ChatGPT and the Imagenet moment

Published on
December 12, 2022
Benedict Evans
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ChatGPT and the Imagenet moment

A decade or so ago, systems based on something called ‘machine learning’ started producing really good results in Imagenet, a contest for computer vision researchers. Those researchers were excited, and then everyone else in AI was excited, and then, very quickly, so was everyone else in tech, as it became clear that this was a step change in what we could do with software that would generalise massively beyond cool demos for recognising cat pictures.

We might be going though a similar moment now around generative networks. 2m people have signed up to use ChatGPT, and a lot of people in tech are more than excited, and somehow even more excited than they were about using the same tech to make images a few weeks ago. How does this generalise? What kinds of things might turn into a generative ML problem? What does it mean for search (and why didn’t Google ship this)? Can it write code? Copy? Journalism? Analysis? And yet, conversely, it’s very easy to break it - to get it to say stuff that’s clearly wrong. The wave of enthusiasm around chat bots largely fizzled out as people realised their limitations, with Amazon slashing the Alexa team last month. What can we think about this, and what’s it doing?

The conceptual shift of machine learning, it seems to me, was to take a group of problems that are ‘easy for people to do, but hard for people to describe’ and turn them from logic problems into statistics problems. Instead of trying to write a series of logical tests to tell a photo of a cat from a photo of a dog, which sounded easy but never really worked, we give the computer a million samples of each and let it do the work to infer patterns in each set. Instead of people trying to write rules for the machine to apply to data, we give the data and the answers to the machine and it calculates the rules. This works tremendously well, and generalises far beyond images, but comes with the inherent limitation that such systems have no structural understanding of the question - they don’t necessarily have any concept of eyes or legs, let alone ‘cats’.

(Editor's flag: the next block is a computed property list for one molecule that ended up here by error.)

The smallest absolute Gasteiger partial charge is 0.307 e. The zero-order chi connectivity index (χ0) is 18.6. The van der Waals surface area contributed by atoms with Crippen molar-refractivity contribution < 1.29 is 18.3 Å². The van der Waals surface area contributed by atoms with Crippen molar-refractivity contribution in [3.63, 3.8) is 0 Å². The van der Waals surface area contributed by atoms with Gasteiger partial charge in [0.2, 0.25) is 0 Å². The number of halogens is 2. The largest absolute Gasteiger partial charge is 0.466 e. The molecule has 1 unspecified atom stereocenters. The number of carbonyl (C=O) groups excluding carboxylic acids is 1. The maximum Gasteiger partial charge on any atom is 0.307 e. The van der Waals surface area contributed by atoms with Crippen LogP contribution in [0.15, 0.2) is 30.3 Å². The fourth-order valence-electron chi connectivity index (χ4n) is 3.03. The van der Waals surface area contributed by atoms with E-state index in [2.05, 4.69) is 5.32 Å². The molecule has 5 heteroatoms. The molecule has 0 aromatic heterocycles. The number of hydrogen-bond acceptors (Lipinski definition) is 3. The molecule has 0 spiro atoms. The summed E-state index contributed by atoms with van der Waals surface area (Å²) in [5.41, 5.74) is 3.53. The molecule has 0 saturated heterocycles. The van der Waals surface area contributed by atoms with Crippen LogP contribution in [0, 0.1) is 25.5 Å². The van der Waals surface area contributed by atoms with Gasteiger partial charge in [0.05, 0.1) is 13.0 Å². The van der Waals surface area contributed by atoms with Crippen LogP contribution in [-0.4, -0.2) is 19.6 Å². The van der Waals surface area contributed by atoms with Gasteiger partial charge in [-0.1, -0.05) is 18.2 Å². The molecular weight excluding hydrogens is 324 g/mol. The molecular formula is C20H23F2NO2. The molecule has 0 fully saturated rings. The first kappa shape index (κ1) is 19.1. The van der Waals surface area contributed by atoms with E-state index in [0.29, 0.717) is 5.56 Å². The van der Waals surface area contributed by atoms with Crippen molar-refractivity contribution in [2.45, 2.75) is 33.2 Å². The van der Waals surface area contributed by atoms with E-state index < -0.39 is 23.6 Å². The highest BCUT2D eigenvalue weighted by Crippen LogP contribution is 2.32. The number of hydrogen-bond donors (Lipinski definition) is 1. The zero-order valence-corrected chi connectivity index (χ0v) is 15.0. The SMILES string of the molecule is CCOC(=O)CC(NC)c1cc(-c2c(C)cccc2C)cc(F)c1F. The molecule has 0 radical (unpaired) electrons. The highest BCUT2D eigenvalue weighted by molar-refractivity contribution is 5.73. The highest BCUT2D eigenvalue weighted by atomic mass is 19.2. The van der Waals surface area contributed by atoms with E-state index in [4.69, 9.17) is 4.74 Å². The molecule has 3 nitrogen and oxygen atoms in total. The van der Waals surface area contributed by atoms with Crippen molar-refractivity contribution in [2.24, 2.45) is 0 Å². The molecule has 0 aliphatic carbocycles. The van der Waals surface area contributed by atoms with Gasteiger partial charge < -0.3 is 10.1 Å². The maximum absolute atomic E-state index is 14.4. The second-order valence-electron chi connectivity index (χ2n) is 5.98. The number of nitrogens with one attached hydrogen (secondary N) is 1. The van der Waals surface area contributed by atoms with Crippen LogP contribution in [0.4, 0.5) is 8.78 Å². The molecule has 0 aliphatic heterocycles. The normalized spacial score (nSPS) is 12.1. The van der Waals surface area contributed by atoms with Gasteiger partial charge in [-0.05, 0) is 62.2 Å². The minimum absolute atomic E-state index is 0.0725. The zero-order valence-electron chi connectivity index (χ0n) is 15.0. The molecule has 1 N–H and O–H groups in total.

To simplify hugely, generative networks run this in reverse - once you’ve identified a pattern, you can make something new that seems to fit that pattern. So you can make more picture of ‘cats’ or ‘dogs’, and you can also combine them - ‘cats in space suits’ or ‘a country song about venture capitalists rejecting founders’.  To begin with, the results tended to be pretty garbled, but as the models have got it better the outputs can be very convincing.

However, they’re still not really working from a canonical concept of ‘dog’ or ‘contract law’ as we do (or at least, as we think we do) - they’re matching or recreating or remixing a pattern that looks like that concept.

I think this is why, when I ask ChatGPT to ‘write a bio of Benedict Evans’, it says I work at Andreessen Horowitz (I left), worked at Bain (no), founded a company (no), and have written some books (no). Lots of people have posted similar examples of ‘false facts’ asserted by ChatGPT. It often looks like an undergraduate confidently answering a question for which it didn’t attend any lectures. It looks like a confident bullshitter, that can write very convincing nonsense. OpenAI calls this ‘hallucinating’.